The pound hit its strongest point against the euro since February 2020 on Wednesday after British inflation hit its highest level in nearly a decade last month.
The pound rose 0.5% against the euro to over € 1.19, bringing it to its best week against the common currency since January 2021, as markets braced for a December rate hike. by the Bank of England while expectations of a similar move by the European Central Bank remained low.
The annual rate of increase in consumer prices in the UK reached 4.2% in October, according to data released Wednesday, more than double the central bank’s target and exceeding economists’ expectations for a 3.9% increase.
“There is a good chance that the base rate will hit 0.75% next year” from a current all-time low of 0.1%, said Dean Turner, UK economist at UBS Wealth Management.
Traders expect the BoE to be the first major central bank to raise borrowing costs after global rate-setters lower them to all-time lows in early 2020, Refinitiv swap-derived data shows interest rate.
On Tuesday, BoE Governor Andrew Bailey told a House of Commons committee he was “very uncomfortable” about UK inflation, which is due to rising costs of home energy, used cars and fuel.
The British currency also hit its highest level against the dollar for about a week, buying around $ 1.34.
The dollar index, which measures the US currency against six others, remained close to its 16-month high, boosted by bets that the US central bank would raise interest rates to an all-time high. next summer. Consumer price inflation in the United States hit a 30-year high of 6.2% through October, while retail sales also beat expectations.
The euro is near its weakest against the dollar since July 2020, at around $ 1.13. A JPMorgan emerging market currencies index fell to its lowest level since September 2020, reflecting concerns about higher costs for developing countries borrowing money and buying goods in dollars.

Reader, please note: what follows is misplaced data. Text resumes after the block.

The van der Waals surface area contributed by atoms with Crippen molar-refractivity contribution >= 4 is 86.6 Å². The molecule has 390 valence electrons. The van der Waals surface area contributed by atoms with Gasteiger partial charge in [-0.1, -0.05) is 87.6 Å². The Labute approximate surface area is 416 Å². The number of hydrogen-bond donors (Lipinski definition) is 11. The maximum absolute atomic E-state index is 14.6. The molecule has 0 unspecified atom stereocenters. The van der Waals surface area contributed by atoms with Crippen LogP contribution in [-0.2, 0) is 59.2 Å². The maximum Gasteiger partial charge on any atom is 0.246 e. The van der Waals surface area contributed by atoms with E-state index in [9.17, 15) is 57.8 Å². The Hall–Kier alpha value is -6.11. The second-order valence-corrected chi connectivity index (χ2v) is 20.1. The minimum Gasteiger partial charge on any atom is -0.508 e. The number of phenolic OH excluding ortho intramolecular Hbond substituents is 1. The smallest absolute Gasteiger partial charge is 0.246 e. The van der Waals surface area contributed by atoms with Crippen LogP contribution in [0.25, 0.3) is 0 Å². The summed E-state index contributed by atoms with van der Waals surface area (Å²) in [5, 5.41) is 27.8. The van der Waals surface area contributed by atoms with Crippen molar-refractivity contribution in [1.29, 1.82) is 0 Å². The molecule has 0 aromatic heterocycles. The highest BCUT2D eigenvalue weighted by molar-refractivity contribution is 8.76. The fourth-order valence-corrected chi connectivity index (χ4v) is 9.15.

The Turkish lira fell 2.7% on Wednesday to a record low of 10.6 per dollar. The South African rand is at 15.5 per dollar, its weakest since March. The Mexican peso has also weakened, despite the country’s central bank raising interest rates at its four previous meetings.
While Turkey’s central bank has cut interest rates, rate regulators in Brazil, Russia, Chile and Colombia, among others, are seen as likely to raise them.
“They are doing it potentially at the expense of economic growth, which makes their stock markets less attractive,” said Tim Graf, head of macro strategy at State Street.
In equity markets, the Wall Street S&P 500 opened 0.1% lower, near its all-time high, after a better-than-expected corporate earnings season on both sides of the Atlantic which indicated that companies passed on higher costs to their customers.
The tech-focused Nasdaq Composite also fell 0.1% while the Stoxx Europe 600 rose 0.2%, on track for its latest closing record.
Other market movements:
The yield on the 10-year US Treasury bill, which sets the tone for borrowing costs around the world, held steady at 1.632 percent.
European contracts for natural gas for December delivery rose 6.1% to € 99.8 per megawatt hour due to a supply shortage as Russia also held back the increase in exports.
Asian stock markets mostly fell, with Tokyo’s Topix losing 0.6% and Hong Kong’s Hang Seng losing 0.2%.